Armed with some King Cole Cottonsoft DK yarn (a very nice cotton that comes in a decent range of colours), I warped up my loom. I went with two colours; white and khaki (which is more of a toffee/dark beige than greeny-brown).
I warped the loom so it was mostly white, with a stripe of about two inches in the khaki on either side. I also put on a warp that was long enough to make two tea towels, so I didn't have to go through the warping process twice (it takes quite a lot of time).
The first tea towel I made, I just used the white cotton for the weft, so the towel's white, with a stripe at either side.
I was a bit more ambitious with the second towel and put in three weft stripes of the khaki as well.
After I'd finished the weaving, I did a hem-stitch along each end (it's a bit like blanket stitch and stops the weaving from unravelling), then cut the fabric off the loom, carefully turned over a hem at each end and used my sewing machine to stitch the hems (I actually did two rows of machined straight stitch - I wasn't taking any chances). I put the towels in the washing machine, put them through a quick cycle and then threw them in the tumble dryer on the hotter setting. They shrank a little bit (about an inch in both length and width), but I expected that.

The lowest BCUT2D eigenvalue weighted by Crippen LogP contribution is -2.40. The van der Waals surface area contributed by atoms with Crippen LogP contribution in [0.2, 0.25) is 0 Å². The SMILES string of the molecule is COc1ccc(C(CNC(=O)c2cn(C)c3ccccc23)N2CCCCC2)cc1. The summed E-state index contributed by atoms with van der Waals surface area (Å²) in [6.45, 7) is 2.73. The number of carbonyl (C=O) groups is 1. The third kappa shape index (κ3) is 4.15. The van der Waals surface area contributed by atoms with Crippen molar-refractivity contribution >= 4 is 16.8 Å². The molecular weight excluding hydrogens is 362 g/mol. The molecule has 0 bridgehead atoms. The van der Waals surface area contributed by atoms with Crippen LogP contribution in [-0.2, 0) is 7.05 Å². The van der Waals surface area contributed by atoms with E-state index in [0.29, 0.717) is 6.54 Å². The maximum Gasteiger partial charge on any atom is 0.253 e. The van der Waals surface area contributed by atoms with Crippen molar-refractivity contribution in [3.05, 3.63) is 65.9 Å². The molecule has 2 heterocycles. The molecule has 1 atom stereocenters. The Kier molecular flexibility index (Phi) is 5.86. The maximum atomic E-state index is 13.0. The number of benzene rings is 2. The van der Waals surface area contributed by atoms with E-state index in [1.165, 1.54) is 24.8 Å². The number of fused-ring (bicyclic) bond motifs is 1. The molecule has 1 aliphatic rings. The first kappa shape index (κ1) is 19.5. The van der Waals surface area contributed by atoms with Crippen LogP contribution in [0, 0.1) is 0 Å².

Here they are, folded into quarters:
Overall, I'm pleased with them and am thinking of making some more to give to my Mum for her Mothering Sunday present (although it dawned on me yesterday that that's only a fortnight away, so I'd better get cracking). Even my husband commented that he likes them, although they did leave a bit of fluff on his fingers after he used one, but I get that with the tea towels I buy from Dunelm anyway, until they've been washed a couple of times, so I'm hoping it'll be same with these home-made ones.
As requested, here's a photo of my loom in action:
My loom is 32" wide, which is more than I needed for the tea towels, so I didn't warp the whole width. I've been reading various threads and comments on Ravelry about using a wider loom for a narrower piece of weaving and how the heddle (the bit with the slots and holes) can wobble when being used for a narrower piece of fabric, and how to overcome that wobble (by putting in some warp threads at the edges of the heddle, but making sure they're not woven into the fabric).
My plans for my next weaving projects are tea towels for Mum, then a scarf using a self-patterning/striping yarn. After that, I might have a go at weaving something with a bit of a pattern in it!